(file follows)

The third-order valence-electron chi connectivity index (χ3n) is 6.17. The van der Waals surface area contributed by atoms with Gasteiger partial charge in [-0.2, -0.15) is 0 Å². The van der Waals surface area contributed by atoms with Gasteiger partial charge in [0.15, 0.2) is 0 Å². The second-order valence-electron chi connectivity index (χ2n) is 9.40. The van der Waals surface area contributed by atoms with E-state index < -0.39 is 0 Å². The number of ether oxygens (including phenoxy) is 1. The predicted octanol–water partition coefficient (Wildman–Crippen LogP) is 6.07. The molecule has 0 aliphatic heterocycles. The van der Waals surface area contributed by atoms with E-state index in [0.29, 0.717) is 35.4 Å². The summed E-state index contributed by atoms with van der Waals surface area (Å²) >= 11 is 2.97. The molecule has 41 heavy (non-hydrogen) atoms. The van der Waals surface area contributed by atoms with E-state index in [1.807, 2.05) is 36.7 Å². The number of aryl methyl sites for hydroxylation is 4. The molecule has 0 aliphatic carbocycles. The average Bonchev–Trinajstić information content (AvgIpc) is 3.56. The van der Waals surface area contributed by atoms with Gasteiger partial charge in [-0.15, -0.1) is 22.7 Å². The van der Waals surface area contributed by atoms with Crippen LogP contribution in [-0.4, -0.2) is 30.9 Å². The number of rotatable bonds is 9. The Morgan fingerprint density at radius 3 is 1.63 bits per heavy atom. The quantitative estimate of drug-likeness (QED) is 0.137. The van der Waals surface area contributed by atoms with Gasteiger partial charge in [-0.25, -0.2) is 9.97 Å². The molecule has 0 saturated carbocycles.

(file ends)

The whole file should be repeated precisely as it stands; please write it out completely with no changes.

The third-order valence-electron chi connectivity index (χ3n) is 6.17. The van der Waals surface area contributed by atoms with Gasteiger partial charge in [-0.2, -0.15) is 0 Å². The van der Waals surface area contributed by atoms with Gasteiger partial charge in [0.15, 0.2) is 0 Å². The second-order valence-electron chi connectivity index (χ2n) is 9.40. The van der Waals surface area contributed by atoms with E-state index < -0.39 is 0 Å². The number of ether oxygens (including phenoxy) is 1. The predicted octanol–water partition coefficient (Wildman–Crippen LogP) is 6.07. The molecule has 0 aliphatic heterocycles. The van der Waals surface area contributed by atoms with E-state index in [0.29, 0.717) is 35.4 Å². The summed E-state index contributed by atoms with van der Waals surface area (Å²) >= 11 is 2.97. The molecule has 41 heavy (non-hydrogen) atoms. The van der Waals surface area contributed by atoms with E-state index in [1.807, 2.05) is 36.7 Å². The number of aryl methyl sites for hydroxylation is 4. The molecule has 0 aliphatic carbocycles. The average Bonchev–Trinajstić information content (AvgIpc) is 3.56. The van der Waals surface area contributed by atoms with Gasteiger partial charge in [-0.15, -0.1) is 22.7 Å². The van der Waals surface area contributed by atoms with Crippen LogP contribution in [-0.4, -0.2) is 30.9 Å². The number of rotatable bonds is 9. The Morgan fingerprint density at radius 3 is 1.63 bits per heavy atom. The quantitative estimate of drug-likeness (QED) is 0.137. The van der Waals surface area contributed by atoms with Gasteiger partial charge in [-0.25, -0.2) is 9.97 Å². The molecule has 0 saturated carbocycles.